Keeping the lid on human frailty
INTERESTING how the words "Richmond" and "the lid on" disappeared from the public spotlight so quickly. It only takes one unscheduled loss. Suddenly the talk was of soft spots, not of emerging strengths. The resignation of seasons past was again to the fore.
Mood swings are a part of football life. And they're given more exposure these days via the joys of seven-day-a-week talkback sports radio. The funny thing is that, even without an emotional connection to the club under the microscope, you can find yourself nodding as you listen to the emotive knee-jerk response of each new week.
My recent favourite of this genre was a contribution from the magnificently passionate and succinct Scot, Jim from Hawthorn. It followed the flogging his beloved Hawks took from the Tigers a few weeks back:
Q. "So what's the issue for the Hawks, Jim?"
A. (With certainty) "The coach!"
Q. "And what's the problem with the coach?"
A. (Certainty mixed with grim resignation) "No plan B."
The Hawthorn midfield had been taken apart by the quick, young Tiger machine, of that there could be no doubt. Was Jim on the money? Well, in fairness to Alastair Clarkson, plan A looked pretty good the following week against North. The Hawks kept getting the ball forward and Lance Franklin booted 13 goals. So it goes.
An analysis of Richmond's situation which appeared in The Age nine days ago caught my eye. Western Australian sports psychologist, Neil McLean, gave some insight into what we might call "Lid Syndrome". McLean is helping the Australian men's hockey team prepare for the Olympic Games and has also worked with both West Coast and Fremantle over the past 20 years. He explained that dealing with the psychological impact of winning was just as important as dealing with defeat.
He suggested that wins should be dissected just as thoroughly as losses, saying: "The ludicrous thing is that you can win by two points and everybody is comfortable with that, and they don't look at the performance as they would if they lost by five points."
When you think of those post-match interviews, it would appear that even coaches aren't immune from "Lid Syndrome". A loss by a kick and the response is: "You just can't make the mistakes we made and expect to win. We butchered the ball at crucial times, turned it over, and that's what you get."
But win by a kick and: "The boys were fantastic. Showed great character. Did the things we've been working at and deserved the reward." It's an emotional game as we know, but it perhaps raises the question as to whether it's not just the players whose heads are turned by stirring victories.
I once had close-up, first-hand experience of elite level "Lid Syndrome". It was back in 1988 when then Australian golf professional, Vaughan Somers, gave me the chance to caddy for him - or, more accurately, to carry his bag - on the European tour for a few months. I was woefully under-qualified and I'm sure I put lead in Vaughan's saddle-bags of greater weight than the bag I carried. But it was a tremendous experience; one for which I'm forever grateful.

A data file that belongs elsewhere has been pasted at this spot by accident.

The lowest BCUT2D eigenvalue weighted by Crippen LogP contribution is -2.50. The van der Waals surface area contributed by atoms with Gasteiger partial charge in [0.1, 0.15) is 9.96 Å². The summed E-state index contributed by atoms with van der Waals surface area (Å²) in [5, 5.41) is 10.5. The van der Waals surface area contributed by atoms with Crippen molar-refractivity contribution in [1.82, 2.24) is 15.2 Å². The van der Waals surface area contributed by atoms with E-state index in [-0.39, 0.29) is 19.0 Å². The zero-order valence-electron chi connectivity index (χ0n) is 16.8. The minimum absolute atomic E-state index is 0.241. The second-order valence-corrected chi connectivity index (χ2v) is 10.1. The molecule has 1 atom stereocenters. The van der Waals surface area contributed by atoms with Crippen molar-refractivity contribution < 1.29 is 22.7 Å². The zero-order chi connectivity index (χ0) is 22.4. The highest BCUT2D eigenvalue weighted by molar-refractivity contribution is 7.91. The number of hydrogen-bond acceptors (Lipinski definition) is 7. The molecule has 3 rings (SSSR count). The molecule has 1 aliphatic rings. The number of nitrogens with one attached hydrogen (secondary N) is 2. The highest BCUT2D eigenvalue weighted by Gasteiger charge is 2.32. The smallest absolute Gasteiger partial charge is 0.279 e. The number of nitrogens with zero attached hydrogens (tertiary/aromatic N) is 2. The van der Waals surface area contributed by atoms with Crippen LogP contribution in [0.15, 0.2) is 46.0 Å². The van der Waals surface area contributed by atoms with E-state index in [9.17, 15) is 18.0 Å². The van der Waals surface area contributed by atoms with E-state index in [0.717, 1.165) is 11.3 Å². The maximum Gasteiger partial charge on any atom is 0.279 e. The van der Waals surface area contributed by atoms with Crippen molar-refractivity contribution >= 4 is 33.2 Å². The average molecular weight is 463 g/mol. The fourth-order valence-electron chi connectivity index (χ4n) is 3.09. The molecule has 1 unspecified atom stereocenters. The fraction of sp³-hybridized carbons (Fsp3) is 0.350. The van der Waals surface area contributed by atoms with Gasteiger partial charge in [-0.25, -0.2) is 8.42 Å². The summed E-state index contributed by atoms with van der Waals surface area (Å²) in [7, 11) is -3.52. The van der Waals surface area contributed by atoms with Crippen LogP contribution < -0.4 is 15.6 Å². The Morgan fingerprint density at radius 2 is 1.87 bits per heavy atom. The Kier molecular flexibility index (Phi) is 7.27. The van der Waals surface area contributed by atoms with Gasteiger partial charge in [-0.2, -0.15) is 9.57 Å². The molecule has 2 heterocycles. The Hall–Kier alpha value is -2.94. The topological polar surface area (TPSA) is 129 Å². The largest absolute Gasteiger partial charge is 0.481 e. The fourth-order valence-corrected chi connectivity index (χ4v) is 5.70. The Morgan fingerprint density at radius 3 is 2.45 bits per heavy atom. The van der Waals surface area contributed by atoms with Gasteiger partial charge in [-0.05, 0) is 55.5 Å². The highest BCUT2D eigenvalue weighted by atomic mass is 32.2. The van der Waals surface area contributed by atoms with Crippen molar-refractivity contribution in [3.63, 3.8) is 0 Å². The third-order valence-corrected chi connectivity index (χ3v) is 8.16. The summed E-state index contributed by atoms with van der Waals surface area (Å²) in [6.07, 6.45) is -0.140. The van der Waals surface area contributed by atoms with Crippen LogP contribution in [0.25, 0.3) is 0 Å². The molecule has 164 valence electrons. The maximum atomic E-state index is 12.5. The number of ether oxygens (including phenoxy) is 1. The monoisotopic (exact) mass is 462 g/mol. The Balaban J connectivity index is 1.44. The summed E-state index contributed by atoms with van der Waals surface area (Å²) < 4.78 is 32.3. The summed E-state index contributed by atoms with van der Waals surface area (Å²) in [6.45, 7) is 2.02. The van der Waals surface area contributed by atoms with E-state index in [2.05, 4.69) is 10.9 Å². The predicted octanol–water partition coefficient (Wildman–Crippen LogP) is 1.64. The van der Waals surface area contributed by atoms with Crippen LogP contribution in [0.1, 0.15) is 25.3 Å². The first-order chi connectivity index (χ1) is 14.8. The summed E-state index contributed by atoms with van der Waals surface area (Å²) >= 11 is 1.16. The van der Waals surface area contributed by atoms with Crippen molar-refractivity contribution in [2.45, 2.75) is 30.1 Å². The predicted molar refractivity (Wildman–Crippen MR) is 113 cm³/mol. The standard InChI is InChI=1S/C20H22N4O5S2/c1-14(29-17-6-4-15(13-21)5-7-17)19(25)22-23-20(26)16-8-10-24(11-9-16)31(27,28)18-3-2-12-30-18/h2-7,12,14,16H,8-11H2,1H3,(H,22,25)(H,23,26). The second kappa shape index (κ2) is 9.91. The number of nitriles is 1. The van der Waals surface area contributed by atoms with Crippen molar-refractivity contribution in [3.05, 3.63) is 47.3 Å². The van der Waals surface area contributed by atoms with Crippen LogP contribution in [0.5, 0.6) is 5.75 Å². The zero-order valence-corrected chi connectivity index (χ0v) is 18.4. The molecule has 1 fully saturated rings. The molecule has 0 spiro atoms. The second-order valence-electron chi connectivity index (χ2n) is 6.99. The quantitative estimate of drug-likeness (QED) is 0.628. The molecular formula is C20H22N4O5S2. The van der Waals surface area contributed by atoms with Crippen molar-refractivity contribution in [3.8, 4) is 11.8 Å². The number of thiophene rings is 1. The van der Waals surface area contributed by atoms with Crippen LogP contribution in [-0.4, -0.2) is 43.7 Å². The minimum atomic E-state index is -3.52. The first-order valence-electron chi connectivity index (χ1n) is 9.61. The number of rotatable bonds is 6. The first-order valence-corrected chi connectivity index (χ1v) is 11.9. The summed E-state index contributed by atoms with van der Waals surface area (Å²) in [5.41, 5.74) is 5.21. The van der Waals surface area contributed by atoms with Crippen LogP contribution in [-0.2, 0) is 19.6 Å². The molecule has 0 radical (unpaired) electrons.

Never a big hitter, Vaughan was battling to keep up with the rising generation of the time and the stress was getting to him. This, coupled with a personality that was excitable and loveable, but given to self-punishing lows, made for a roller-coaster ride. A cycle of emotional boom and bust would repeat; often a couple of times an hour.
I kept a diary of the time and this week went back to my record of the second round of the Spanish Open, played at Pedrena (home course of the late Severiano Ballesteros). Having shot 71 on the opening day, Vaughan was solidly placed to make the cut. But Fridays were inevitably stressful. Here's an excerpt:
"Drops his third shot at five when he three putts from 12 feet. Totally lost concentration with second putt and missed from 18 inches. Typically, he birdies seven and eight to get back to plus-2 overall but then he hooks his drive at par-five ninth: into a tree and it stays up there. Lost ball - double bogey! It happened after long delay [on the tee] and joke-telling session. He's got steam coming out his ears by 12th - has virtually given it away - and hits a hole-in-one! Four-iron at 153-metre El Corto' … crowd roars while ball disappears into hole!"
What I didn't record was that Vaughan was so angry even his ace failed to bring a smile. Subsequently, and in keeping with his fortunes, he birdied the 14th but bogeyed the par-five 16th to miss the cut by one. Had the lid stayed on it may have been different.
And this was a team of one participant and one support crew. How much more complex the matter of maintaining balance when the total group is as many as 50 strong, with a support base in excess of 50,000? That's the ''lid'' challenge for each AFL club.